Here are the Wisconsin AP Member Exchange Features for Sept. 8-10:



KENOSHA, Wis. — Jimpat Schweinsberg formed an online group called Stop Heroin in Kenosha, and began reaching out to others in recovery, trying to build a network of people who could both bolster each other and offer help to addicts looking to stop taking heroin, and to addicts' families looking for support. Five years later, the Stop Heroin in Kenosha group has about 2,000 members. The group recently held its third annual Stop Heroin picnic in Kenosha, offering free lunch, friendship and a chance to exchange stories. By Deneen Smith, Kenosha News. SENT IN ADVANCE: 443 words, photo.


MELLEN, Wis. — It started around 2010 with a small prayer group gathering once a week at the Legion Memorial Library in Mellen to pray for the community. Over time the group grew larger and began meeting for a weekly Sunday-night Bible study and meal together, at local parks over the summer months and inside of the Mountain Funeral Home in Mellen during the winter. Now, after many years of prayer and planning, The Rock Church in Mellen has its own home, its own pastor and a growing congregation of about 30 to 40 adults and children in a town of approximately 750 people. By Sara Chase, The Ashland Daily Press. SENT IN ADVANCE: 882 words, photo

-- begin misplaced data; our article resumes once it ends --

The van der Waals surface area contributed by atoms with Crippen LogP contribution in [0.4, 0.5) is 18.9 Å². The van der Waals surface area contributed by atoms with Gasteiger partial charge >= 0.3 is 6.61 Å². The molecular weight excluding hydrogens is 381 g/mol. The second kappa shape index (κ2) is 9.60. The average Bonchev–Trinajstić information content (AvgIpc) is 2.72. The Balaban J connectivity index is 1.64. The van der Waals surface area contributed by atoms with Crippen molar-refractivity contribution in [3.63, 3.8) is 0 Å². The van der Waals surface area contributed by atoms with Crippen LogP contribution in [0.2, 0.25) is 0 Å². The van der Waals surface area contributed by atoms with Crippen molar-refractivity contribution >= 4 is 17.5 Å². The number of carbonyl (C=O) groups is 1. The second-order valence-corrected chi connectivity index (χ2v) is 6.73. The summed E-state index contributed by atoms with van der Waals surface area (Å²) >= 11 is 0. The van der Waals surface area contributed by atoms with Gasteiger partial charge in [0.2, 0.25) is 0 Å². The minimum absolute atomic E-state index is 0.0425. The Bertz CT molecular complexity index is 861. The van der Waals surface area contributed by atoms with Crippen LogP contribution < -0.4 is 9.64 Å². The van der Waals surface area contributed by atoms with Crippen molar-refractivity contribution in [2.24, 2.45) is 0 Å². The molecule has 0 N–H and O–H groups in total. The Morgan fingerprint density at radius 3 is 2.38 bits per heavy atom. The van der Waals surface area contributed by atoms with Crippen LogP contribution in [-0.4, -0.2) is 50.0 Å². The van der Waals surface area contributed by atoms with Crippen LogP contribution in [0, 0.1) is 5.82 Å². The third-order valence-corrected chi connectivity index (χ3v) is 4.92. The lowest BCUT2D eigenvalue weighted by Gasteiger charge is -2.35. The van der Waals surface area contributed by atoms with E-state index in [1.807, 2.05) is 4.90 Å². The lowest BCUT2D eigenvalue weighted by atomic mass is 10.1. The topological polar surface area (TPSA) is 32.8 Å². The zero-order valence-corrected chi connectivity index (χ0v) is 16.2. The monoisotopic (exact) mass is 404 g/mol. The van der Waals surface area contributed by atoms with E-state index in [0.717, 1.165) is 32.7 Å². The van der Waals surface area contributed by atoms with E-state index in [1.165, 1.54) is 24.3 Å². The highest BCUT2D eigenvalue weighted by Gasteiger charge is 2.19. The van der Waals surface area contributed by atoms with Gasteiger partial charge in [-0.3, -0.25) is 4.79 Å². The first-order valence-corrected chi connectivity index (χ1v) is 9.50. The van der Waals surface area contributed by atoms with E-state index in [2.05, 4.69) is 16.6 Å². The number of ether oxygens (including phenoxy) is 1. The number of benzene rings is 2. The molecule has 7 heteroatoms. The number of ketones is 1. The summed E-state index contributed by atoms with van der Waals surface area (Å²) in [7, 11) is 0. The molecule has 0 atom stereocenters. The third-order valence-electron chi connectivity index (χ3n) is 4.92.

BELOIT, Wis. — The pain on 87-year-old Joyce Berg's face is visible when she talks about losing most of her angel figurines. The figurines include some of the dearest in her angel collection, which numbers at least 14,000. Most of Berg's collection is at Beloit's Angel Museum, which will close Sept. 29 because of "insufficient funds, insufficient membership, insufficient corporate and private sponsorship and insufficient volunteers," she said. She did not say how or when, but her personal angels and others at the museum will be sold. By Anna Marie Lux, The Janesville Gazette. SENT IN ADVANCE: 775 words, photos.


MADISON, Wis. — Disasters and economics are continuing to whittle away at one of Wisconsin's cultural staples — 50 bowling facilities have been lost since 2014, according to industry data. There are now about 300 bowling facilities around the state. And while the number of people bowling in leagues continues to drop, bowling center operators are getting creative with food, party rooms, birthday parties, volleyball leagues and pushing more social bowling opportunities, charging by the hour instead of the game. By Barry Adams, Wisconsin State Journal. SENT IN ADVANCE: 1125 words, photos.

The AP, Milwaukee